At any rate, in Italy, for the time being, it is the Bakuninist crowd that has the main say in the International. The General Council has no intention of complaining on that score; the Italians have the right to commit all the absurdities they choose and the General Council will counteract them only by way of peaceful debate. These people also have the right to declare for a congress in the Jurassian sense, although it is certainly exceedingly strange that sections which have only just affiliated and cannot be posted on anything should in such a matter at once take sides, especially before they have heard both parties to the dispute! I have told the Turin members the unvarnished truth about this matter and shall do the same with the other sections which have made similar declarations. For every such declaration of affiliation is indirectly an approval of the false accusations and lies made against the General Council in the Circular.  Incidentally, the General Council will shortly issue a circular  of its own about this matter. If you can prevent the Milanese from making a similar declaration until the circular appears you will be fulfilling all our desires.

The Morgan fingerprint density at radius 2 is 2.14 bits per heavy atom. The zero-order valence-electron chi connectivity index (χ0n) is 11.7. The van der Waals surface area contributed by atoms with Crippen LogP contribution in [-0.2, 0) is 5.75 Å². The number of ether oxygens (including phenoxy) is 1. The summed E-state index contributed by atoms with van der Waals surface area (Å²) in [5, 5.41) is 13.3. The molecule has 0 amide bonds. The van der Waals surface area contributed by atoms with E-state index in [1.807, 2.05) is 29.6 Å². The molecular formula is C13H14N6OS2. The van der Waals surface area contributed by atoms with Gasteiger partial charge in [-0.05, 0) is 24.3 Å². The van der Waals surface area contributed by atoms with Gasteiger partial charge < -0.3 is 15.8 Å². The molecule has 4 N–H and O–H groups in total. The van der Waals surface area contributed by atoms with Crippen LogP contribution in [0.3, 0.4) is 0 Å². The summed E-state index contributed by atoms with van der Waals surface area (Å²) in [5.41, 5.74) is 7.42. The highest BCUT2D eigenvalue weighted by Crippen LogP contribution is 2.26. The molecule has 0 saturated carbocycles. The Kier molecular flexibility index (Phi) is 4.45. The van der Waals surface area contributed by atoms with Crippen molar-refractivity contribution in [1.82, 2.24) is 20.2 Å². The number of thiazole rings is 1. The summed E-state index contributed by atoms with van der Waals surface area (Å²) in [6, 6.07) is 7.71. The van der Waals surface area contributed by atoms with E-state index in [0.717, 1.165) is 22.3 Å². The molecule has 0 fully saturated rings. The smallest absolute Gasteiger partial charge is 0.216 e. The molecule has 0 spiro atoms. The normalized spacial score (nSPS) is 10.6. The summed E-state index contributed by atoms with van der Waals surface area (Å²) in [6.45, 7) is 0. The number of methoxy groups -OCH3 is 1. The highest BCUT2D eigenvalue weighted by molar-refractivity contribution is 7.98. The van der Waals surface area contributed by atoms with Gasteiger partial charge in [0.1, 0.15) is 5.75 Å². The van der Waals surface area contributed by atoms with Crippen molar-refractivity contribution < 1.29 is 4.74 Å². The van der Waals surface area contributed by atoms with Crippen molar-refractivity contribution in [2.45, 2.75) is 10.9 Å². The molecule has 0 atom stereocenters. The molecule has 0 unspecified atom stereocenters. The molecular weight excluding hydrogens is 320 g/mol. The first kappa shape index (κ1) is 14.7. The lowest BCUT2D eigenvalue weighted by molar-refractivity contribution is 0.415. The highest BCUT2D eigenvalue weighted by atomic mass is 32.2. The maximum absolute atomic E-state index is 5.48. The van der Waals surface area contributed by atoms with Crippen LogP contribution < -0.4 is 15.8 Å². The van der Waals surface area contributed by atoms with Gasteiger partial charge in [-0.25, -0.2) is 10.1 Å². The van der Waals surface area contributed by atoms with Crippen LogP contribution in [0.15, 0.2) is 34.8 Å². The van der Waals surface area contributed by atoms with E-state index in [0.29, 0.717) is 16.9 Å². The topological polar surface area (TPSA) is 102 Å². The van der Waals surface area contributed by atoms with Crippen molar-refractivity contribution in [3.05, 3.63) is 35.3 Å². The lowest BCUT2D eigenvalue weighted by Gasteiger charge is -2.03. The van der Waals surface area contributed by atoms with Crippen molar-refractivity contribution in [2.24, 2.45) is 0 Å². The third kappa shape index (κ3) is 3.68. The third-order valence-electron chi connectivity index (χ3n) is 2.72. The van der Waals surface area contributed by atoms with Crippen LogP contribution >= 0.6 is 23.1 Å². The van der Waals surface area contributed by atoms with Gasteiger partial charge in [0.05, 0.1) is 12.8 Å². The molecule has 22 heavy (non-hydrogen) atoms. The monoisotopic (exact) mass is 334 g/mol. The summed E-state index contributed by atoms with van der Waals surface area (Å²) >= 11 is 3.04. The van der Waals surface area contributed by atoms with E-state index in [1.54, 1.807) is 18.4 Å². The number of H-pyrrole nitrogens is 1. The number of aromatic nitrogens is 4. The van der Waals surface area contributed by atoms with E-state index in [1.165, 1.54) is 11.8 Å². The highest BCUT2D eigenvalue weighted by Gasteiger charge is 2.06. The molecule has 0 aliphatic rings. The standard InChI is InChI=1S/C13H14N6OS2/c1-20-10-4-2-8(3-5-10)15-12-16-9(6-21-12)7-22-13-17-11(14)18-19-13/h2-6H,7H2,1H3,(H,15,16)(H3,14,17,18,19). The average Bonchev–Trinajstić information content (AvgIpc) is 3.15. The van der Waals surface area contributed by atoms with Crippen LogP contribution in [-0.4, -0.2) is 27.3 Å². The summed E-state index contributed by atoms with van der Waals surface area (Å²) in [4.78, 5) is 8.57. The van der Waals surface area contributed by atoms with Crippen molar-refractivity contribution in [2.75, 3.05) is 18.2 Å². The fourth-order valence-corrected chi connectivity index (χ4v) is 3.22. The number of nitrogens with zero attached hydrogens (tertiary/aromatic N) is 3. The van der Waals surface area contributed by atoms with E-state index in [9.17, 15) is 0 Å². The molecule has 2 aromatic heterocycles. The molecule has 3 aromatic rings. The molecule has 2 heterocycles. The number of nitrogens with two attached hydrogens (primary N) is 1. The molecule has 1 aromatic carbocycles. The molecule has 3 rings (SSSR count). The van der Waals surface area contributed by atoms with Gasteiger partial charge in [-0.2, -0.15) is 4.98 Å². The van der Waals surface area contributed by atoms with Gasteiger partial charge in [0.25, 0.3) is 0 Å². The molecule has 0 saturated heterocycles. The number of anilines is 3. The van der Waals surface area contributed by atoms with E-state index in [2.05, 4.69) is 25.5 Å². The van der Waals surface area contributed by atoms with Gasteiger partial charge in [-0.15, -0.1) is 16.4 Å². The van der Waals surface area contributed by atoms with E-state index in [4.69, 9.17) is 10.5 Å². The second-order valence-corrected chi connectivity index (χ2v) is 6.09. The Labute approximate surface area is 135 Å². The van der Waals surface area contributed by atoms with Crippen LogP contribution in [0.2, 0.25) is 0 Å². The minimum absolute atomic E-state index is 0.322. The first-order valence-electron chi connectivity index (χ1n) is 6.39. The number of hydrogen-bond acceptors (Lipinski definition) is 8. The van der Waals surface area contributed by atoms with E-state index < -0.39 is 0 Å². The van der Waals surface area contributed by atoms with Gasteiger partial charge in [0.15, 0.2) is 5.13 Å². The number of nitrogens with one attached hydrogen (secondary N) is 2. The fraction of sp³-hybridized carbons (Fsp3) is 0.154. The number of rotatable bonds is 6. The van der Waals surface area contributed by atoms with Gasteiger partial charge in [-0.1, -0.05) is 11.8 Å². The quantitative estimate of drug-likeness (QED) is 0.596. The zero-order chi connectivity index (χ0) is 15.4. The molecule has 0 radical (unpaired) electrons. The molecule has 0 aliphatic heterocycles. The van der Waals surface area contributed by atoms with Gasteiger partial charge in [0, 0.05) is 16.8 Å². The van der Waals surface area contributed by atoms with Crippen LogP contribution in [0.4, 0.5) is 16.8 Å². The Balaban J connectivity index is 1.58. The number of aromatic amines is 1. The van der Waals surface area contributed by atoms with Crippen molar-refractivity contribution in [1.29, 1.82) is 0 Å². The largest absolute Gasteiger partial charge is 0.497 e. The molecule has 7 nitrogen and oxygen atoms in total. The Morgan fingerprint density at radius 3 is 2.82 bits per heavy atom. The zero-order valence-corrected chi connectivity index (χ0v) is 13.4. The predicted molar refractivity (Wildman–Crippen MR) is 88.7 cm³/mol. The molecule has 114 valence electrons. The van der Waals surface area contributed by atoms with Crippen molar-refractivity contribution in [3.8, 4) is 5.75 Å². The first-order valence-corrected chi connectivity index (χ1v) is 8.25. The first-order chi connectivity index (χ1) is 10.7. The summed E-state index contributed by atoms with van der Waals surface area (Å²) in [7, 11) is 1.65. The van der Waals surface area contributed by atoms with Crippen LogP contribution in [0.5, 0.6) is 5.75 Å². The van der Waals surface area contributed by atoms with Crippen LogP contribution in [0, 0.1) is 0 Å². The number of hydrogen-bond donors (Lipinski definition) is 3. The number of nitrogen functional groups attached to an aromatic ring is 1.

The funniest thing is that the same people in Turin who declare in favour of the Jurassians and therefore reproach us here with authoritarianism, now suddenly demand that the General Council should take such authoritarian measures against the rival Federazione Operaia  of Turin as it had never taken before, should excommunicate Beghelli  of the Ficcanaso, who does not even belong to the International, etc. And all that before we have even heard what the Federazione Operaia has to say!
Last Monday  I sent you the Révolution Sociale  containing the Jura Circular, one issue of the Geneva Égalité (unfortunately I have no copies left of the issue containing the answer of the Geneva Comité Fédéral, which represents twenty times as many workers as the Jura people do) and one Volksstaat which will show you what the people in Germany think about the case. The Saxon Regional Meeting – 120 delegates from 60 localities – declared unanimously for the General Council.